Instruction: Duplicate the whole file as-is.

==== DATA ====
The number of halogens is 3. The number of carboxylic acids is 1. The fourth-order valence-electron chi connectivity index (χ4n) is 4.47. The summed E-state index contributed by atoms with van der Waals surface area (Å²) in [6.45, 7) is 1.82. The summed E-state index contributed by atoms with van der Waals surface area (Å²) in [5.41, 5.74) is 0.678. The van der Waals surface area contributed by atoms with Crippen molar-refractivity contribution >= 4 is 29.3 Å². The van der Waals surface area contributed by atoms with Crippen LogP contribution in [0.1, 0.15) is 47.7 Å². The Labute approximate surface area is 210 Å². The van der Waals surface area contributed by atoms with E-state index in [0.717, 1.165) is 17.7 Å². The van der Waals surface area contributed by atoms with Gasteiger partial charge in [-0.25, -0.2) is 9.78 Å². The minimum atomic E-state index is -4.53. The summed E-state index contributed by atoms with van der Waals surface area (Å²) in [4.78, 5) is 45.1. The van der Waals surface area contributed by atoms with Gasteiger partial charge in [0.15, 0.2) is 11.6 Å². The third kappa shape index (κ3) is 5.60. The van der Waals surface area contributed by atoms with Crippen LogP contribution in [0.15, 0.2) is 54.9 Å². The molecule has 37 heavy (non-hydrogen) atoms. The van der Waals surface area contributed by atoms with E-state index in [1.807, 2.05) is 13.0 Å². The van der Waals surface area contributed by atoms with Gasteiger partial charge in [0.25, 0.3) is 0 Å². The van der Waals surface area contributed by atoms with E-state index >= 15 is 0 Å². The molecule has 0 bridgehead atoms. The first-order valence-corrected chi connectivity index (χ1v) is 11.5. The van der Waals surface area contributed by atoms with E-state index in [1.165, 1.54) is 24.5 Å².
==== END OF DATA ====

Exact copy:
The number of halogens is 3. The number of carboxylic acids is 1. The fourth-order valence-electron chi connectivity index (χ4n) is 4.47. The summed E-state index contributed by atoms with van der Waals surface area (Å²) in [6.45, 7) is 1.82. The summed E-state index contributed by atoms with van der Waals surface area (Å²) in [5.41, 5.74) is 0.678. The van der Waals surface area contributed by atoms with Crippen molar-refractivity contribution >= 4 is 29.3 Å². The van der Waals surface area contributed by atoms with Crippen LogP contribution in [0.1, 0.15) is 47.7 Å². The Labute approximate surface area is 210 Å². The van der Waals surface area contributed by atoms with E-state index in [0.717, 1.165) is 17.7 Å². The van der Waals surface area contributed by atoms with Gasteiger partial charge in [-0.25, -0.2) is 9.78 Å². The minimum atomic E-state index is -4.53. The summed E-state index contributed by atoms with van der Waals surface area (Å²) in [4.78, 5) is 45.1. The van der Waals surface area contributed by atoms with Gasteiger partial charge in [0.15, 0.2) is 11.6 Å². The third kappa shape index (κ3) is 5.60. The van der Waals surface area contributed by atoms with Crippen LogP contribution in [0.15, 0.2) is 54.9 Å². The molecule has 37 heavy (non-hydrogen) atoms. The van der Waals surface area contributed by atoms with E-state index in [1.807, 2.05) is 13.0 Å². The van der Waals surface area contributed by atoms with Gasteiger partial charge in [0.25, 0.3) is 0 Å². The van der Waals surface area contributed by atoms with E-state index >= 15 is 0 Å². The molecule has 0 bridgehead atoms. The first-order valence-corrected chi connectivity index (χ1v) is 11.5. The van der Waals surface area contributed by atoms with E-state index in [1.165, 1.54) is 24.5 Å².